When NASCAR heads to Southern California for its annual 400-miler at the Auto Club Speedway, references to the track's proximity to Hollywood are thrown around at an almost-nauseating pace (though nothing compared to the Las Vegas race weekend that will leave a fan literally ill by the time all is said and done).
Stock car racing has "gone Hollywood" on a few occasions, with a handful of movies depicting our favorite sport. Two in particular stand out, however, thanks to their storyline and the fact that the Coca-Cola Company was prominently featured in both.
"The Last American Hero," based off and named for the Tom Wolfe essay on the life of Junior Johnson, was released in 1973 and remains perhaps the best stock car racing movie to date. It stars Jeff Bridges as Elroy "Junior" Jackson, with a cast that also included Gary Busey, Ned Beatty, and Art Lund. Singer-songwriter Jim Croce's wonderful "I Got a Name" served as the soundtrack for a film that was released less than two months before his death in a plane crash.
In the film's climactic race at Martinsville, Bridges' character pilot's a red-and-gold No. 12 Coca-Cola Chevrolet. At the time of the movie's filming, the real-life Coke Machine was driven in 1972 by longtime Coca-Cola man Bobby Allison, owned by Richard Howard, and tuned by Junior Johnson himself, making it the obvious choice for the protagonist's run for glory. Allison won 10 races in the car and finished second in the standings. He split with Howard and Johnson after the 1972 season, taking the Coke sponsorship with him and running his own car in 1973. As another trivia aside, the Howard/Johnson team eventually became the six-time championship-winning Junior Johnson & Associates.
Nearly 20 years later, in 1990, Coca-Cola returned to the big screen with its Mello Yello brand in the Paramount Pictures blockbuster "Days of Thunder." Based loosley upon the relationship between legendary crew chief Harry Hyde and flamboyant superstar Tim Richmond, the Tony Scott-directed Jerry Bruckheimer/Don Simpson production starred Tom Cruise as open-wheel ace-turned-stock car rookie Cole Trickle. Robert Duvall played the role of crew chief Harry Hogge and, as is the case with most of his films, stole the show. The rest of the primary cast included Randy Quaid, Michael Rooker, Cary Elwes, Nicole Kidman, and Nicole Kidman's left leg.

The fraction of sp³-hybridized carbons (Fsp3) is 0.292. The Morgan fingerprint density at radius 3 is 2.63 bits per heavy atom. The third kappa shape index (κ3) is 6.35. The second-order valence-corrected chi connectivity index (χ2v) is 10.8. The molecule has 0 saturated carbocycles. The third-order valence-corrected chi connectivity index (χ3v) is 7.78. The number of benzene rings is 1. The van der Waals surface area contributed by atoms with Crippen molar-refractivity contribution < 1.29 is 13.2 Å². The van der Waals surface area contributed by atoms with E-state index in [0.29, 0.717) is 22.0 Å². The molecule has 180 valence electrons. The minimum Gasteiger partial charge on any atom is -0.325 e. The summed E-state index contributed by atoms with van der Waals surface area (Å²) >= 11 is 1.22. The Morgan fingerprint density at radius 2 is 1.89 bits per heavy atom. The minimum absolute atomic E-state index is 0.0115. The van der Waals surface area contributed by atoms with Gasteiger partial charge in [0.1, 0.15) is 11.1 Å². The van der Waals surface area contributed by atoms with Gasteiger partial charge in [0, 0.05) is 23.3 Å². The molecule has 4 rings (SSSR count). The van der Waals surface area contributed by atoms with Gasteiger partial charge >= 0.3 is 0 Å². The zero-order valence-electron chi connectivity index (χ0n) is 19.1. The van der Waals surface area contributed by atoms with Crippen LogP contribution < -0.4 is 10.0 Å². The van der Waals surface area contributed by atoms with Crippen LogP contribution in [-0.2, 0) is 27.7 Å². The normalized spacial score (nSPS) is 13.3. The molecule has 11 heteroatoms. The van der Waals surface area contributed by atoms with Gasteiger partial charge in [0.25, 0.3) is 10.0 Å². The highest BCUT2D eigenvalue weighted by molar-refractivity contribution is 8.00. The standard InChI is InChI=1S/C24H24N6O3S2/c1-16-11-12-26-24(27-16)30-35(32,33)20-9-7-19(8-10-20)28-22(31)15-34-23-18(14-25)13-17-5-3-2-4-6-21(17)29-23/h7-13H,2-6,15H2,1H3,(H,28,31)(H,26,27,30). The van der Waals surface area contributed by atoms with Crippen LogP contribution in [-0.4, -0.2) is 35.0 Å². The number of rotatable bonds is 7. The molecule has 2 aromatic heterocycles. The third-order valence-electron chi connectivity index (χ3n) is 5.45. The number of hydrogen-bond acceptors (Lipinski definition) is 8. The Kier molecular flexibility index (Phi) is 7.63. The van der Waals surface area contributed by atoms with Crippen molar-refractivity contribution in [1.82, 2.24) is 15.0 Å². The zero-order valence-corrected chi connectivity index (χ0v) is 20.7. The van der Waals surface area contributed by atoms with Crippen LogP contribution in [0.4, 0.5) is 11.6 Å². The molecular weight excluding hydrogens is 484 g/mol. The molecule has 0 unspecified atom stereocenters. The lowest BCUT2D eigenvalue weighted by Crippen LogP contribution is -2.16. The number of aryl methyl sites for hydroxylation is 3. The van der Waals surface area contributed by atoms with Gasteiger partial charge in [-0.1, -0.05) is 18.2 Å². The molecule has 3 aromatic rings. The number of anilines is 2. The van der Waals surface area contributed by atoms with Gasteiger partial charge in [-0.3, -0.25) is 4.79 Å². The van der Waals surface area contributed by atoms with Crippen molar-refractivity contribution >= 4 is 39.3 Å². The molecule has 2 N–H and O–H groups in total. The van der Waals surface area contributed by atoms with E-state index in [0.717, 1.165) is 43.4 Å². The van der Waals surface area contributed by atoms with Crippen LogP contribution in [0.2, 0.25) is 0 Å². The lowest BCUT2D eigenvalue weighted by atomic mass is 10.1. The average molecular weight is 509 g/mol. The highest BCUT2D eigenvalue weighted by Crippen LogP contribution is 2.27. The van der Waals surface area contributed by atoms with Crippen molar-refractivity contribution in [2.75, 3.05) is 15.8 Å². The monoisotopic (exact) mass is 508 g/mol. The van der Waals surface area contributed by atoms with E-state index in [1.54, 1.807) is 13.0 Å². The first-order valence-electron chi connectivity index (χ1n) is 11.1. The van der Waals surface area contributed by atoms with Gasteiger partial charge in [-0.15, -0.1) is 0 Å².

Early on in the film, Cole is tormented by Rooker's Rowdy Burns, a veteran who relishes pulling Cole's chain as he struggles to learn the bigger, heavier stock cars. Once he figures them out and starts winning races, their rivalry really heats up. It finally boils over at the July race in Daytona when, in their effort to beat one another, they speed into the scene of a multi-car accident. Burns hits oil and spins into Trickle's path, and the devastating impact sends Trickle flipping end-over-end. As the film moves on, we learn that Burns has suffered a brain hemorrhage that ends his racing career. He loses his sponsor (Exxon oil) and needs a driver for the Daytona 500. He picks Cole, who reluctantly agrees and "get's the band back together" with Harry and the rest of his team, which had been fired after the season. Burns' No. 51 Chevrolet adopts a black and green Mello Yello paint scheme, and after an excessively Hollywooded-up, over-the-top, "Slam-bam-Thank-you-ma'am" duel with Elwes' Russ Wheeler, Cole wins and everyone - with the exception of Wheeler, one of the most-irritating antagonists in racing film history - ends up happy.
Mello Yello's involvement in the film coincided with Coca-Cola's desire to market the brand known as "The Original Smooth" with a Winston Cup team beginning in 1991. At the time of the movie's release, they were close to finalizing a deal with Darrell Waltrip to be the primary sponsor of the new team he was starting in '91. Just over a week after the film came out, though, DW broke his leg in a practice crash for the July Daytona event (the same event depicted as featuring the horrendous Trickle/Burns spill in the movie). According to Waltrip's 2004 book "DW," Coke decided they didn't want a driver with a broken leg and went with their second choice, Team Sabco and driver Kyle Petty. For the next four years, the No. 42 Pontiac carried the same black-and-green paint job used on the movie car, though that vehicle was a Chevrolet Lumina. Ironically enough, Petty himself broke his own leg in the ninth race of the relationship in a multi-car wreck at Talladega in May 1991. Totalled, he scored four of his eight Cup wins in the Mello Yello Pontiac and finished a career-best fifth in points in 1992 and 1993.
With the 40th anniversary of "The Last American Hero" passing last year and "Days of Thunder's" 25th birthday looming not too far away in the windshield (feeling old yet?), maybe it is high-time that Coca-Cola and NASCAR reunited on the big screen once more.